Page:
Feeding the family is a daily struggle for many refugees. But with a small helping hand, groups of refugee women have been able to start thriving small businesses to support their families.

13 Nov 2018 description

Oruchinga settlement, which opened as a transit center in 1959 and was officially established as a settlement in 1961, hosts more than 6,800 refugees from Burundi, the Democratic Republic of Congo, and Rwanda. The settlement is not receiving new arrivals, aside from family reunifications, referrals, and protection cases. Although shelter and infrastructure are developed, and the refugees seem to be well integrated with the host community, protection concerns and conflict over land and resources remain a challenge.

Gaps & Challenges

13 Nov 2018 description

Bidi Bidi settlement was established in September 2016 to host the rapid influx of South Sudanese refugees, primarily arriving from the Equatoria region. The settlement population increased rapidly to over 280,000 people, making it one of the largest refugee settlements in the world. As of December 2016, Bidi Bidi reached maximum capacity and stopped accepting new arrivals.

Gaps & Challenges

13 Nov 2018 description

Palorinya refugee settlement was established in December 2016 and is located in Moyo district in the West Nile region of Uganda. The settlement currently hosts approximately 166,000 South Sudanese refugees with a total surface area of 37.58 square kilometres and is currently closed to new arrivals.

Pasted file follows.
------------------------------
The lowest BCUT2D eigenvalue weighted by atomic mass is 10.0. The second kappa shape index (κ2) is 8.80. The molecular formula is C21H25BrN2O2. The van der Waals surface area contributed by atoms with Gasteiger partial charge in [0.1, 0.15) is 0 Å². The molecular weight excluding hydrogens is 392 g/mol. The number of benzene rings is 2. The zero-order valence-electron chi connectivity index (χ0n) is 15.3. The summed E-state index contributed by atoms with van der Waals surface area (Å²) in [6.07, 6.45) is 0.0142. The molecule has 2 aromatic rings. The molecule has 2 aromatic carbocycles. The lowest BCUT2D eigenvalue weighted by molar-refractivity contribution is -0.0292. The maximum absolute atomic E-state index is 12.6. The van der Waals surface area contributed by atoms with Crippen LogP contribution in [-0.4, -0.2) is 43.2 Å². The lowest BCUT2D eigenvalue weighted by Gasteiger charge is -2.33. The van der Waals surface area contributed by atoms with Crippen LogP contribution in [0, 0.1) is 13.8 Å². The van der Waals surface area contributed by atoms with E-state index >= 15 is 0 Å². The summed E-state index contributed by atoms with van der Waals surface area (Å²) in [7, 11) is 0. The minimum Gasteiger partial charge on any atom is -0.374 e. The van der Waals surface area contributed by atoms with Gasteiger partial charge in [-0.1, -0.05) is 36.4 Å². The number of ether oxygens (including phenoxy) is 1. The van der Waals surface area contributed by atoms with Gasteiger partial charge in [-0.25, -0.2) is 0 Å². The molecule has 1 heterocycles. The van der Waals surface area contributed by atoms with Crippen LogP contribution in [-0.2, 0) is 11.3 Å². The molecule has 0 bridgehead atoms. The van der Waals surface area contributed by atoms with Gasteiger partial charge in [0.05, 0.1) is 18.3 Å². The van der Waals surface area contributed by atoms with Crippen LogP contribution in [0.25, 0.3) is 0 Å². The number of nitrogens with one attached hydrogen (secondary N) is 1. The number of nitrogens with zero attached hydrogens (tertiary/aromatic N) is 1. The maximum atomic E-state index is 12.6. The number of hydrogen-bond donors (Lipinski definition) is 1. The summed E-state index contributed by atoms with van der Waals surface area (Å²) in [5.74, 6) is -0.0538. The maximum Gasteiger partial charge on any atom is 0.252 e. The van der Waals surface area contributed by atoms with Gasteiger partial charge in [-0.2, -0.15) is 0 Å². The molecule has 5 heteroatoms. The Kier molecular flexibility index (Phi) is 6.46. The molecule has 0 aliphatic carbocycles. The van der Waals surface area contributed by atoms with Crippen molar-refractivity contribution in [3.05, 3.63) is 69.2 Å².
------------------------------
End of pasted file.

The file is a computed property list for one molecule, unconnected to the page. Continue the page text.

Gaps & Challenges

13 Nov 2018 description

Located in Western Uganda near the border with the Democratic Republic of Congo, Kyangwali settlement is home to more than 83,000 refugees. Due to its geographical location, Congolese refugees form the majority of the population but there are also Rwandese, Burundians,

13 Nov 2018 description

Palabek is the newest refugee settlement established in Uganda in April 2017. Located in Lamwo district in the northern part of the country, the settlement hosts almost 38,000 South Sudanese refugees. Infrastructure is still being developed because the settlement is new. Refugees seem to be integrating well with the host community, as many of them are from the same ethnic group.

Gaps & Challenges

13 Nov 2018 description

Rwamwanja settlement was established in 1964 to host refugees from Rwanda, but closed in 1995 when many repatriated. The settlement was reopened in 2012 to host refugees fleeing insecurity in the Democratic Republic of Congo due to violence in North and South Kivu. The settlement, currently hosting over 78,000 refugees, is at full capacity and no longer receives new arrivals.

Gaps & Challenges

13 Nov 2018 description

Kyaka II settlement was established in 2005 to receive the remaining population of Kyaka I following the mass repatriation of Rwandan refugees the same year. After this movement, Kyaka I was closed after 21 years of operations. Renewed violence in the Democratic Republic of Congo (DRC) in mid-December 2017 led to a new refugee influx into Uganda, with an estimated 17,000 new refugee arrivals in Kyaka II.
This brought the settlement's population to roughly 62,535 as of early June 2018.

Gaps & Challenges

13 Nov 2018 description

Nakivale, one of the oldest refugee settlements in Uganda, was opened in 1958 and officially established as a settlement in 1960. The settlement hosts more than 100,000 refugees from Burundi, the Democratic Republic of Congo, Eritrea, Ethiopia, Rwanda, Somalia, Sudan, and South Sudan. During the Burundian crisis in 2015, the population of the settlement greatly increased and has since remained this high. Markets are bustling and food is available for purchase, but many refugees struggle to afford basic items.

Gaps & Challenges

13 Nov 2018 description

Kiryandongo refugee settlement, originally established in 1990, was re-opened in 2014 during the South Sudanese emergency and now hosts almost 60,000 refugees. The majority of refugees are from South Sudan, with a small number from the Democratic Republic of Congo, Rwanda, Burundi, and Sudan. Although now closed to new arrivals, partners continue to facilitate settlement of relocated protection cases.

Gaps & Challenges